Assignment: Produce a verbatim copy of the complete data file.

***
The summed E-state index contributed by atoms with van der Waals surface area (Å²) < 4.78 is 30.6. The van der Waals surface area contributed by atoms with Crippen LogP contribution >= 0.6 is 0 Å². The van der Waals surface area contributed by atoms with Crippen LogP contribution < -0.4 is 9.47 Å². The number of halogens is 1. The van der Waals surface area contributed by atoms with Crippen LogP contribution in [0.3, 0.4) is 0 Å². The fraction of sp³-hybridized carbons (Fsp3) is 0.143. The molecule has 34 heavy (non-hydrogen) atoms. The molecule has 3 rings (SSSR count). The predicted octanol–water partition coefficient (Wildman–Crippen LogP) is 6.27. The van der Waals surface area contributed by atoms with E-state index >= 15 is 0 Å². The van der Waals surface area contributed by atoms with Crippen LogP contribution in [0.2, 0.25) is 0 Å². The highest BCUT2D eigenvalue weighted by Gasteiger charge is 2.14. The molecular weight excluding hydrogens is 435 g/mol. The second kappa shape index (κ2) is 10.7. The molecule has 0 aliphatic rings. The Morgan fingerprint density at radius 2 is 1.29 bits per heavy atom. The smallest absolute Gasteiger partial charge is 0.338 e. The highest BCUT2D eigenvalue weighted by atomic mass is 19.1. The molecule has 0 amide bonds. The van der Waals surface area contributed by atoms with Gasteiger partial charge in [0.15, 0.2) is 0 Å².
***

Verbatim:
The summed E-state index contributed by atoms with van der Waals surface area (Å²) < 4.78 is 30.6. The van der Waals surface area contributed by atoms with Crippen LogP contribution >= 0.6 is 0 Å². The van der Waals surface area contributed by atoms with Crippen LogP contribution < -0.4 is 9.47 Å². The number of halogens is 1. The van der Waals surface area contributed by atoms with Crippen LogP contribution in [0.3, 0.4) is 0 Å². The fraction of sp³-hybridized carbons (Fsp3) is 0.143. The molecule has 34 heavy (non-hydrogen) atoms. The molecule has 3 rings (SSSR count). The predicted octanol–water partition coefficient (Wildman–Crippen LogP) is 6.27. The van der Waals surface area contributed by atoms with E-state index >= 15 is 0 Å². The van der Waals surface area contributed by atoms with Crippen LogP contribution in [0.2, 0.25) is 0 Å². The highest BCUT2D eigenvalue weighted by Gasteiger charge is 2.14. The molecular weight excluding hydrogens is 435 g/mol. The second kappa shape index (κ2) is 10.7. The molecule has 0 aliphatic rings. The Morgan fingerprint density at radius 2 is 1.29 bits per heavy atom. The smallest absolute Gasteiger partial charge is 0.338 e. The highest BCUT2D eigenvalue weighted by atomic mass is 19.1. The molecule has 0 amide bonds. The van der Waals surface area contributed by atoms with Gasteiger partial charge in [0.15, 0.2) is 0 Å².